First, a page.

Too cold and wet to get out of our cars, we began discussing a game plan over the car walkie-talkies. Aware that time was passing, a bus would be at the campground to collect us at 04:20, if it was to arrive at all, and we still couldn’t decide what to do. Alex tried to call the tour company, while I checked my emails for any notice of cancellation. No luck reaching anyone or gathering more information.

We had just about talked ourselves out of it when the rain began slow. It was 04:15 which meant we’d have 5 minutes to make it to the bus stop and see what’s going on.

John, Aaron and Jacob were still sleeping in the tents. Torn about what to do, Matt and I jumped in Velvet Thunder with Ramsay, Alex and Jeremy, hoping the tour bus would turn up.

We Left Half Our Group Asleep In Their Tents

Sure enough, as we round the corner and turn on to the main road, an ‘AAT Kings’ bus arrived to pick us up. We begin to panic, knowing half our group was asleep. The guide was pressuring us to get on the bus, so as not to hold up the rest of the tour, which I totally understood, but what were we to do?! She noticed 3 from our group were missing and suggested we follow the bus and park our car at the next hotel, giving us time to collect the others.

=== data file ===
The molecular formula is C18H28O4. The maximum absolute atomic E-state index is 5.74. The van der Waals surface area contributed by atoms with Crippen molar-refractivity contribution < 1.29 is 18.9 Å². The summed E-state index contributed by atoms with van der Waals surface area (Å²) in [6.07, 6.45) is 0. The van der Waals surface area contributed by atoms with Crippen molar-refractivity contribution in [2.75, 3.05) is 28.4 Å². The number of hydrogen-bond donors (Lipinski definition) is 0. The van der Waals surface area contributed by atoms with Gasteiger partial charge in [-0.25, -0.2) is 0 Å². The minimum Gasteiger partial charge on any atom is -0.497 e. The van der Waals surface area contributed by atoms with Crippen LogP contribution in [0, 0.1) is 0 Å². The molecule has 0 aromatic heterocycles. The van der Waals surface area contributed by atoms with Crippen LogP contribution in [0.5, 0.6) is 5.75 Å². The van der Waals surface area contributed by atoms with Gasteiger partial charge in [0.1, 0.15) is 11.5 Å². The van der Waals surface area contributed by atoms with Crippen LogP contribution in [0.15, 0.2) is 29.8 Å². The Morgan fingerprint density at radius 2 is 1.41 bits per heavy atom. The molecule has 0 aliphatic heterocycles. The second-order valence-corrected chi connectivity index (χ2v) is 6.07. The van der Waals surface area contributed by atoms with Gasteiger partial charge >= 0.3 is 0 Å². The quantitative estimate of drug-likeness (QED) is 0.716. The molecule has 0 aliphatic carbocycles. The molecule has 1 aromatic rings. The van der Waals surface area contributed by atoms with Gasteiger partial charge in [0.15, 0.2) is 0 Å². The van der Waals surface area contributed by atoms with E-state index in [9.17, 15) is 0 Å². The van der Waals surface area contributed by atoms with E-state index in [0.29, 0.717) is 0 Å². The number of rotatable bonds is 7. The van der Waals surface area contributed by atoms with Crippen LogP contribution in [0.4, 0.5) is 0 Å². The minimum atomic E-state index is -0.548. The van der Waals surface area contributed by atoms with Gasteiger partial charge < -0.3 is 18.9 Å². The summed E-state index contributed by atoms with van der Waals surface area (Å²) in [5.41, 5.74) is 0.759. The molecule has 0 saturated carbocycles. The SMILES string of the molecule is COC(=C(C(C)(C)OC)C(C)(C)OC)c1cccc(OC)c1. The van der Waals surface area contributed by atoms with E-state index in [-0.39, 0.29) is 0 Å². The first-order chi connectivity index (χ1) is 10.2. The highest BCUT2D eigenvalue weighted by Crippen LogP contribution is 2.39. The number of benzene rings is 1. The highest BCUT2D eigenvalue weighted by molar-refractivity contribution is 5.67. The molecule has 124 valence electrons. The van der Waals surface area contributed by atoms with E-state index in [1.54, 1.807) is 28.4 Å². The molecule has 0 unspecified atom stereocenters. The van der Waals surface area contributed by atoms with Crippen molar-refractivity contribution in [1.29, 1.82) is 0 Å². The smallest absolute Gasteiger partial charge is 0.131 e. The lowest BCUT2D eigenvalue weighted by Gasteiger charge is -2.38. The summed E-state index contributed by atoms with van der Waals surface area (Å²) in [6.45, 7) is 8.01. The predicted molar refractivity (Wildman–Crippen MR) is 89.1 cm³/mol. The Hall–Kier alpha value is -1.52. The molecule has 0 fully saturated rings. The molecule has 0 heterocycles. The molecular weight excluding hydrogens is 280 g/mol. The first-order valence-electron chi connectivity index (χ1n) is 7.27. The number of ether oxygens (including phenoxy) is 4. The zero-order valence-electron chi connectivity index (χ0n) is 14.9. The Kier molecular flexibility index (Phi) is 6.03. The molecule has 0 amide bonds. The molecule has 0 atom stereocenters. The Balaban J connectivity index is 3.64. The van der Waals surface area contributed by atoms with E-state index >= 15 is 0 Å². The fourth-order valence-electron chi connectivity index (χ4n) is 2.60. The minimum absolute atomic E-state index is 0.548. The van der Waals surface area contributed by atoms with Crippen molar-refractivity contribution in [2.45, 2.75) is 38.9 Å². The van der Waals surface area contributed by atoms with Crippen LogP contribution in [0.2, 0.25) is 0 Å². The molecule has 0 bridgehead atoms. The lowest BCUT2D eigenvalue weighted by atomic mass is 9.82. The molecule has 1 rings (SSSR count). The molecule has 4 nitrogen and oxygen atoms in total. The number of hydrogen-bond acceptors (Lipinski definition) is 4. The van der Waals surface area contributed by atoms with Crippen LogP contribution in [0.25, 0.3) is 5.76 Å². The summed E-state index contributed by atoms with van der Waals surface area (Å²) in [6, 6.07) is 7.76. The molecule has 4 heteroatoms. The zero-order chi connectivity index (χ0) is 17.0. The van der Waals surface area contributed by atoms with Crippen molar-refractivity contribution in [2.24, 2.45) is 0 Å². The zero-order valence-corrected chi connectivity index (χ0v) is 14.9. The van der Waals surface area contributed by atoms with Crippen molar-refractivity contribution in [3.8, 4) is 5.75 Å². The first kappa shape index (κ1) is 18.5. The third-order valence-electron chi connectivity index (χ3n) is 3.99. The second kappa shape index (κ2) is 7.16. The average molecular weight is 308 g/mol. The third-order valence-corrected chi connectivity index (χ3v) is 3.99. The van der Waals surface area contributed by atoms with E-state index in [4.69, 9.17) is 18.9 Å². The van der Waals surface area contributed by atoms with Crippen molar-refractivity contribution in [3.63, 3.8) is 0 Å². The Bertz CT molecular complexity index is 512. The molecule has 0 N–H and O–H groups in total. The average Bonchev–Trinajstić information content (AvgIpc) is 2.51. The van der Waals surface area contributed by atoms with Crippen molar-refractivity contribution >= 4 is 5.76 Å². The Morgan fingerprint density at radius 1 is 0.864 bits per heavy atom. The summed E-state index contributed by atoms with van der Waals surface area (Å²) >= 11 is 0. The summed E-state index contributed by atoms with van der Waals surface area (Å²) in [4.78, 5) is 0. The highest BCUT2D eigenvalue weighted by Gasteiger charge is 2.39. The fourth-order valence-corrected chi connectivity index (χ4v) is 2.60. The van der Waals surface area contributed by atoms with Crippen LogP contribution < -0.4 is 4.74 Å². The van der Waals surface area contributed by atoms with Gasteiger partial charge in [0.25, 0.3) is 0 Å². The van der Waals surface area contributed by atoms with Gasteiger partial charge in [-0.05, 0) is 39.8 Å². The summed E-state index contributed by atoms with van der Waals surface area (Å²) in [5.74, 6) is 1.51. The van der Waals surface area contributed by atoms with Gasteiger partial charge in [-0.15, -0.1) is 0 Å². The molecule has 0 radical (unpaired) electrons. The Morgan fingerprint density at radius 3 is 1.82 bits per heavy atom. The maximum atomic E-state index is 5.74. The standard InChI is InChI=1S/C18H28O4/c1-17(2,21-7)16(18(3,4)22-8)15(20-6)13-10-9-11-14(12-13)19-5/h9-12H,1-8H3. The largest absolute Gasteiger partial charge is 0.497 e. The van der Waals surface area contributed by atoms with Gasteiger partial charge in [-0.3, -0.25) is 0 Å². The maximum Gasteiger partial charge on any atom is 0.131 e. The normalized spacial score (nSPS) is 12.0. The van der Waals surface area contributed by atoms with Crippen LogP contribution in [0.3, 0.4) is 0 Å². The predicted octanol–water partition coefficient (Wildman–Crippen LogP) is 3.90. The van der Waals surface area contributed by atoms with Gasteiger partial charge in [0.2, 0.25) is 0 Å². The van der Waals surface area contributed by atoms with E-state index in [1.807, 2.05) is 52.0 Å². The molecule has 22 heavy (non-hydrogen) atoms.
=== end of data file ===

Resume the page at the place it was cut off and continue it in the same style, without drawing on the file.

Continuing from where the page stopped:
Stupidly, all 5 of us got back in the car and drove back to the campsite. At this point, Aaron, Jacob and John were awake and messaging us, but were rightfully confused about what was going on, and therefore not ready when we arrived. We called Aaron and as we pulled up to the tents (or what was left of them after that storm) and began screaming for them to hop in the car immediately. It was then we realised there wouldn’t be enough room, and as they weren’t ready, we drove off.

Thankfully, we made it to the next stop and ran onto the bus, but we felt awful about what had happened and for leaving the boys behind.

Within 20 minutes, everyone else had been collected for the tour, and we had arrived at the Field of Lights. We tried asking our guide for details as to where the site is, and how our friends could get there, but she informed us the tour was located on private property so they wouldn’t be able to come after missing the bus.

Wait… They’re Here?!

With everyone off the bus, we began to follow the path to the viewing platform. Wow, that’s actually really cool.